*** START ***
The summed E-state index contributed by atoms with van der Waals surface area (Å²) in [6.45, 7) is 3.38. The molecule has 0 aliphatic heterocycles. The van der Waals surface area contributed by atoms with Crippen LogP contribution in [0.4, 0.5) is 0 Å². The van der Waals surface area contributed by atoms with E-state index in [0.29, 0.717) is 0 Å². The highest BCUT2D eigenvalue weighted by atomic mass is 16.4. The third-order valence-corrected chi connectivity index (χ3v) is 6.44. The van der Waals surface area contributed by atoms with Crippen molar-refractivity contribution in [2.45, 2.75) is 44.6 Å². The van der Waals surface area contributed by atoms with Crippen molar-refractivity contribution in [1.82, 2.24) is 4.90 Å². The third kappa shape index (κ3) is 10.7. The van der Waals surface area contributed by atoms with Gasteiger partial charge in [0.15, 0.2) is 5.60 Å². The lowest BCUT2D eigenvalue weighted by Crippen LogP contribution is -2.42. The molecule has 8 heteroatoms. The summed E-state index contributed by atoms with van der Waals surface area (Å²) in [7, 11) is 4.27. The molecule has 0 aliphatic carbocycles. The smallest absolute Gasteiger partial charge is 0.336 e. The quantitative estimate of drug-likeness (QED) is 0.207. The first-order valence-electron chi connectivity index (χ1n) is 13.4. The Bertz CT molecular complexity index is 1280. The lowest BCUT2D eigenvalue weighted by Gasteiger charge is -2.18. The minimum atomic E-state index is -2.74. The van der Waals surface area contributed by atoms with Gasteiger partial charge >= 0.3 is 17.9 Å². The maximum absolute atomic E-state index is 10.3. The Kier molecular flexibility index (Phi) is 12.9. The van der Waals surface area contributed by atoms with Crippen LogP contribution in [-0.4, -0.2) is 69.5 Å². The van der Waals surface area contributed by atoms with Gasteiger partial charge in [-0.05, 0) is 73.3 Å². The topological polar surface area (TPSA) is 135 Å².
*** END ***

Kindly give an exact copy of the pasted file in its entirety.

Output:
The summed E-state index contributed by atoms with van der Waals surface area (Å²) in [6.45, 7) is 3.38. The molecule has 0 aliphatic heterocycles. The van der Waals surface area contributed by atoms with Crippen LogP contribution in [0.4, 0.5) is 0 Å². The van der Waals surface area contributed by atoms with E-state index in [0.29, 0.717) is 0 Å². The highest BCUT2D eigenvalue weighted by atomic mass is 16.4. The third-order valence-corrected chi connectivity index (χ3v) is 6.44. The van der Waals surface area contributed by atoms with Crippen molar-refractivity contribution in [2.45, 2.75) is 44.6 Å². The van der Waals surface area contributed by atoms with Crippen molar-refractivity contribution in [1.82, 2.24) is 4.90 Å². The third kappa shape index (κ3) is 10.7. The van der Waals surface area contributed by atoms with Gasteiger partial charge in [0.15, 0.2) is 5.60 Å². The lowest BCUT2D eigenvalue weighted by Crippen LogP contribution is -2.42. The molecule has 8 heteroatoms. The summed E-state index contributed by atoms with van der Waals surface area (Å²) in [7, 11) is 4.27. The molecule has 0 aliphatic carbocycles. The smallest absolute Gasteiger partial charge is 0.336 e. The quantitative estimate of drug-likeness (QED) is 0.207. The first-order valence-electron chi connectivity index (χ1n) is 13.4. The Bertz CT molecular complexity index is 1280. The lowest BCUT2D eigenvalue weighted by Gasteiger charge is -2.18. The minimum atomic E-state index is -2.74. The van der Waals surface area contributed by atoms with Gasteiger partial charge >= 0.3 is 17.9 Å². The maximum absolute atomic E-state index is 10.3. The Kier molecular flexibility index (Phi) is 12.9. The van der Waals surface area contributed by atoms with Crippen LogP contribution in [-0.4, -0.2) is 69.5 Å². The van der Waals surface area contributed by atoms with Gasteiger partial charge in [-0.05, 0) is 73.3 Å². The topological polar surface area (TPSA) is 135 Å².